Nelson Is Back On Track
Nov. 8, 1999
By Jared Hoffman
It was getting harder and harder to maintain the image.
For so many years, Julie Nelson was known as a bruiser, a scrapper, and a girl who did everything at full speed. But it was difficult for Nelson to continue to be that person as she sat on a plastic lawn chair in the middle of her shower. It was simply impossible to maintain her down-and-dirty persona when she was forced to allow friends to bathe her and shampoo her short blond hair.
“One day I woke up with a weird pain running down my leg. It went on for two months, and I just thought it was a pulled hamstring,” says Nelson, who at the time was coming off her sophomore season on the University of Maryland women’s soccer team. “So I went to a doctor and they told me that I have a broken spine. I was shocked. I insisted that it was just a pulled hamstring, but [the fracture] was so clear on the X-ray."
Nelson’s spine was actually diagnosed with four bilateral stress fractures. Just like that, the girl who was virtually unstoppable as an All-District, All-Region forward on the Langley High (McLean, Va.) girls’ soccer team from 1992-95 was stopped dead in her tracks.
Nelson was forced to wear a full-torso back brace for the next three months. But in June of ’98, follow-up tests showed that Nelson’s spine had not healed at all. So a choice had to be made: Retire from sports, continue wearing the brace and let the bones heal naturally, or have major back surgery (accepting all of the risks involved) and be out of commission for four to six months.
For Julie Nelson, it was a no-brainer.
“I had surgery to get back on the soccer field,” says Nelson. “And, well, because it hurt, too. But there really was never a question in my mind. Since the day of the surgery, my goal was to come back to soccer.
“Soccer has been such a huge part of my life,” she adds. “I didn’t want an injury to prevent me from fulfilling my dream of playing college soccer.”
In July 1998, Nelson underwent four hours of surgery. A piece of bone was taken from her left hip and fused to a vertebra. Two screws were then inserted into her spine, and wiring held the entire contraption together. She spent the next week in the hospital, then the next four months in the full-torso brace. Although she could walk, Nelson was forced to live in her Plexi-glas prison day and night — while she ate, while she slept and, oh yeah, while she showered.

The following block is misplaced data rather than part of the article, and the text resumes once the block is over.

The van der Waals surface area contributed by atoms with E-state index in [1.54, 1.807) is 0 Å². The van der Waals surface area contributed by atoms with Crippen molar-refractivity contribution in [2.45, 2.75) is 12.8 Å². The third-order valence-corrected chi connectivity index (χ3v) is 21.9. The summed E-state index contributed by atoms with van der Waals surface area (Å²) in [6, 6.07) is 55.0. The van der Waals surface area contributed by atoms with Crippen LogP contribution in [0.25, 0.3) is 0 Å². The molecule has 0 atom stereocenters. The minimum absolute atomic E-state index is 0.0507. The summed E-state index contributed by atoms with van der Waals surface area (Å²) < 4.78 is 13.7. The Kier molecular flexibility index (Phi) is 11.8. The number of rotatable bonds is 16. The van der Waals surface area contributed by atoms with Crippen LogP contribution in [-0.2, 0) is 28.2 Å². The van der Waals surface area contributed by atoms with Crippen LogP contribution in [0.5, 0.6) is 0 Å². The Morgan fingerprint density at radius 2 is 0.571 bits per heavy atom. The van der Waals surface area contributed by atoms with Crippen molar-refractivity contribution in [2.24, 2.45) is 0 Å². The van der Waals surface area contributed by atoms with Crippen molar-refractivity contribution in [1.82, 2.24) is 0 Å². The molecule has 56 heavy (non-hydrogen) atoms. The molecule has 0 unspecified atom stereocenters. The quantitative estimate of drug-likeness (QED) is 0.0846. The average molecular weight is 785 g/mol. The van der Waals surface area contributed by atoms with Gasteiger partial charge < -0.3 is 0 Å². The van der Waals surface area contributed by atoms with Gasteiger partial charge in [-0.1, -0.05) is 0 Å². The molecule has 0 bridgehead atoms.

“My roommates and my teammates were so nice,” says Nelson. “They really took care of me. Everyone was always dragging my one lounge chair around so I could come to soccer practice and watch.”
By Christmas vacation of last year, Nelson was finally able to take off her back brace. She suffered slight nerve damage due to the surgery, and began taking medication to deal with her newest pain. But Nelson was finally on the road to recovery, and that’s all that really mattered. Well, that and being able to get back onto the soccer field.
She began jogging in late January and began full rehab shortly thereafter. Nelson committed herself to the university’s weight room and started rebuilding her leg muscles. By the time the 1999 preseason rolled around, she had put on more than 10 pounds of muscle.
“She’s a heck of a hard worker, and she put up with a lot of pain to be here,” says Terrapins women’s soccer coach Shannon Cirovski, a member of the U.S. women’s national soccer team from 1986-91. “After the surgery, she came back and played on turf — which is just carpet over cement — and she’d just fling her body all over the place. I remember she went flying one time and landed right on her back. We all cringed, but she bounced right back up and kept going. She’s probably one of our hardest workers.”
Through her hard work, Nelson earned a spot in Maryland’s starting lineup after seven games this season. Through 13 games, the senior had three goals and two assists for the 5-7-1 Terrapins.
Nelson will take advantage of her extra year of collegiate eligibility (she was red-shirted prior to surgery) and stay at Maryland as a fifth-year senior through the 2000 season next fall. She’s staying at school because she realizes it’s her last chance to fling her body around, to be a bruiser and a scrapper. But she’s also prepared to hang up her cleats following next season.
“The bone is healed, and I won’t break it if I fell,” says Nelson. “But I know the more I play, the more chance I have to get hurt. So [these next two seasons] are it for me. I know right now that when I get older I want to be able to pick up my kids.”
After all, image isn’t everything.